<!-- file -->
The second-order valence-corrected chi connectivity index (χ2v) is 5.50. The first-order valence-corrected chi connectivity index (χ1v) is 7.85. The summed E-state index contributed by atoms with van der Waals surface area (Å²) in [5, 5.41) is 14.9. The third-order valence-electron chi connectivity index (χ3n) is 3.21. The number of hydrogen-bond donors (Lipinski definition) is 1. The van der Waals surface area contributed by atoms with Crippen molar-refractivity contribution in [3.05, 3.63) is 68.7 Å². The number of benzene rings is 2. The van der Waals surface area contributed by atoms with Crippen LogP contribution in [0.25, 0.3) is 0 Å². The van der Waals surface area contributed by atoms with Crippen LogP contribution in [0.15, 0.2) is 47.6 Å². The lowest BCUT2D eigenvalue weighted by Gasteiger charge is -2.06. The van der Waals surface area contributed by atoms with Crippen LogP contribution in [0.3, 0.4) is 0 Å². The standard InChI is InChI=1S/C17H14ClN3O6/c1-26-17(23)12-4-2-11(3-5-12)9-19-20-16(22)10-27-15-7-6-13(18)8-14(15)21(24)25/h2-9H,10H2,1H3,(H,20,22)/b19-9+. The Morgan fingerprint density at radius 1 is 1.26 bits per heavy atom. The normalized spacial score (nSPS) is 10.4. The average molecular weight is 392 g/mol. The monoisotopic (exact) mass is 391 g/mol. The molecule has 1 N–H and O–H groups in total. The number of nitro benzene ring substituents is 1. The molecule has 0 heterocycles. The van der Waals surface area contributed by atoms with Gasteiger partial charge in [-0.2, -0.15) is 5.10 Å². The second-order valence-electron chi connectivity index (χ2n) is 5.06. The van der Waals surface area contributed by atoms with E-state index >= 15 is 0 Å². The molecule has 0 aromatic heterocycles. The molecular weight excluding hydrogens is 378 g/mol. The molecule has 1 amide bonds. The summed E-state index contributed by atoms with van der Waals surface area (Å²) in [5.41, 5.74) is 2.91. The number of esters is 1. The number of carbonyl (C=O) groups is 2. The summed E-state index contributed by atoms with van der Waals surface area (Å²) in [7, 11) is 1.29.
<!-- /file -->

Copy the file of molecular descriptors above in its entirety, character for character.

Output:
The second-order valence-corrected chi connectivity index (χ2v) is 5.50. The first-order valence-corrected chi connectivity index (χ1v) is 7.85. The summed E-state index contributed by atoms with van der Waals surface area (Å²) in [5, 5.41) is 14.9. The third-order valence-electron chi connectivity index (χ3n) is 3.21. The number of hydrogen-bond donors (Lipinski definition) is 1. The van der Waals surface area contributed by atoms with Crippen molar-refractivity contribution in [3.05, 3.63) is 68.7 Å². The number of benzene rings is 2. The van der Waals surface area contributed by atoms with Crippen LogP contribution in [0.25, 0.3) is 0 Å². The van der Waals surface area contributed by atoms with Crippen LogP contribution in [0.15, 0.2) is 47.6 Å². The lowest BCUT2D eigenvalue weighted by Gasteiger charge is -2.06. The van der Waals surface area contributed by atoms with Crippen LogP contribution in [0.3, 0.4) is 0 Å². The standard InChI is InChI=1S/C17H14ClN3O6/c1-26-17(23)12-4-2-11(3-5-12)9-19-20-16(22)10-27-15-7-6-13(18)8-14(15)21(24)25/h2-9H,10H2,1H3,(H,20,22)/b19-9+. The Morgan fingerprint density at radius 1 is 1.26 bits per heavy atom. The normalized spacial score (nSPS) is 10.4. The average molecular weight is 392 g/mol. The monoisotopic (exact) mass is 391 g/mol. The molecule has 1 N–H and O–H groups in total. The number of nitro benzene ring substituents is 1. The molecule has 0 heterocycles. The van der Waals surface area contributed by atoms with Gasteiger partial charge in [-0.2, -0.15) is 5.10 Å². The second-order valence-electron chi connectivity index (χ2n) is 5.06. The van der Waals surface area contributed by atoms with E-state index >= 15 is 0 Å². The molecule has 0 aromatic heterocycles. The molecular weight excluding hydrogens is 378 g/mol. The molecule has 1 amide bonds. The summed E-state index contributed by atoms with van der Waals surface area (Å²) in [5.41, 5.74) is 2.91. The number of esters is 1. The number of carbonyl (C=O) groups is 2. The summed E-state index contributed by atoms with van der Waals surface area (Å²) in [7, 11) is 1.29.